Download Hinduism Glossary for Introduction to Religion

Survey
yes no Was this document useful for you?
   Thank you for your participation!

* Your assessment is very important for improving the work of artificial intelligence, which forms the content of this project

Document related concepts

California textbook controversy over Hindu history wikipedia, lookup

Pratyabhijna wikipedia, lookup

Sri Vaishnavism wikipedia, lookup

Vedas wikipedia, lookup

Tamil mythology wikipedia, lookup

Rajan Zed prayer protest wikipedia, lookup

Vaishnavism wikipedia, lookup

Bhagavata Purana wikipedia, lookup

History of Shaktism wikipedia, lookup

Brahma Sutras wikipedia, lookup

Shaivism wikipedia, lookup

Women in Hinduism wikipedia, lookup

Devi wikipedia, lookup

Buddhism and Hinduism wikipedia, lookup

Hinduism in Indonesia wikipedia, lookup

Invading the Sacred wikipedia, lookup

Guy Beck wikipedia, lookup

Yoga Sutras of Patanjali wikipedia, lookup

Yoga Yajnavalkya wikipedia, lookup

Ishvara wikipedia, lookup

Dayananda Saraswati wikipedia, lookup

Indra's Net (book) wikipedia, lookup

Hindu views on evolution wikipedia, lookup

Neo-Vedanta wikipedia, lookup

History of Hinduism wikipedia, lookup

Hindu philosophy wikipedia, lookup

Om wikipedia, lookup

Hindu mythology wikipedia, lookup

Yoga (philosophy) wikipedia, lookup

Hindu deities wikipedia, lookup

Transcript
Hinduism
Hinduism is essentially an Indian phenomenon. It is the dominant faith of India, practiced by over 80% of the
population. Since religion is a way of life in India, Hinduism forms an integral part of the entire Indian
tradition. Here's a brief discussion on the basics of this universal religion.
Definition
It is not easy to define Hinduism, for it is more than a religion in the Western sense.
Uniqueness
Hinduism can never be neatly slotted into any particular belief system.
Origin
According to historians, the origin of Hinduism dates back to 5000 or more years.
Basic Tenets
Hinduism lacks any unified system of beliefs and ideas.
Scriptures
Two types of sacred writings constitute the Hindu scriptures: heard (sruti) and memorized (smriti).
Gods & Deities
Hinduism believes that there is only one supreme Absolute called Brahman, but it does not advocate the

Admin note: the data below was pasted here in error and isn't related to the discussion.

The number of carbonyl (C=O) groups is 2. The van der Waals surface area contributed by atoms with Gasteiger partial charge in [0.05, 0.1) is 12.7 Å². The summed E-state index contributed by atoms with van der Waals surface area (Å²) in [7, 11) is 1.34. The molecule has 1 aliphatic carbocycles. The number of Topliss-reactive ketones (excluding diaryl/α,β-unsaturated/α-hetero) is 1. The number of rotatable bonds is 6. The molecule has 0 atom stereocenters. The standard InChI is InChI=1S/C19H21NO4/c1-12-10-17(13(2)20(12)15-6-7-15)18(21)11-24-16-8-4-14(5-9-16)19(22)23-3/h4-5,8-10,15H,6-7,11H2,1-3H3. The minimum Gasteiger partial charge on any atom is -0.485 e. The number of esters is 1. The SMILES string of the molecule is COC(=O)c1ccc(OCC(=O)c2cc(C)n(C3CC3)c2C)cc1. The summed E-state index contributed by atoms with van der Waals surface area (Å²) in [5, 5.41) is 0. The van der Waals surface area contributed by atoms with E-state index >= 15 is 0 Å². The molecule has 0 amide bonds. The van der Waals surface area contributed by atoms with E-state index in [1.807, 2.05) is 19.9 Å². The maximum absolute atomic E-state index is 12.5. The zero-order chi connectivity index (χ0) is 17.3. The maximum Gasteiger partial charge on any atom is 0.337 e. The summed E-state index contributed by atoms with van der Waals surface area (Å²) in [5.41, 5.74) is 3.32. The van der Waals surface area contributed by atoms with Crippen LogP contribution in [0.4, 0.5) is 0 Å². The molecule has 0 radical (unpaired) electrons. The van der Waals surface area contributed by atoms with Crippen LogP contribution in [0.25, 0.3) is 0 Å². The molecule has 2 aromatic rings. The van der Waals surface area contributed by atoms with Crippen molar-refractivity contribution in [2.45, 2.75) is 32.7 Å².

worship of one particular deity.
The Basics of Hinduism
5 PRINCIPLES
1. God Exists: One Absolute OM.
One Trinity: Brahma, Vishnu, Maheshwara (Shiva) Several divine forms
2. All human beings are divine
3. Unity of existence through love
4. Religious harmony
5. Knowledge of 3 Gs: Ganga (sacred river), Gita (sacred script), Gayatri (sacred mantra)
10 DISCIPLINES
1. Satya (Truth)
2. Ahimsa (Non-violence)
3. Brahmacharya (Celibacy, non-adultery)
4. Asteya (No desire to possess or steal)
5. Aparighara (Non-corrupt)
6. Shaucha (Cleanliness)
7. Santosh (Contentment)
8. Swadhyaya (Reading of scriptures)
9. Tapas (Austerity, perseverance, penance)
10. Ishwarpranidhan (Regular prayers)
Hinduism Glossary for Introduction to Religion
Atman*
An individual's soul or self. The ultimate goal in Hinduism is to achieve moksha through the realization that
one's Atman and Brahman are the same thing. This is accomplished through different types of yoga .
Avatar*
A manifestion of a god in an earthly form, usually that of a human or animal. The god Vishnu has two main
avatars: Krishna and Rama.
Bhagavad-Gita*
The section of the Mahabharata in which Krishna reveals himself to Arjuna and in a long theological
discussion describes the main components of karma yoga.
Brahma*
Brahma is the manifestation of Brahman into the world of maya. In opposition to Brahman as the essence of
creation (a spirit), Brahma takes on a form fitting with the natural world. He is often mentioned as an equal
with Vishnu and Shiva.
Brahman*
The power behind and within the cosmos that makes it function and live. Can also be seen as the Ultimate
Reality. Sometimes it is thought of as a god. In the early Vedic religion, this was the focus of worship by the
Brahmins. In classic and modern Hinduism it is rarely worshipped directly. One of the recurring goals in
Hinduism is to understand the link between Brahman-the force behind the cosmos-and the Atman--the soul
of each individual human.
Caste*
The western term for varna. Castes provide the major divisions of Hindu society.
Dharma*
In Hinduism, Dharma means virtue. In particular, it refers to the duties of a person's caste (varna and jati )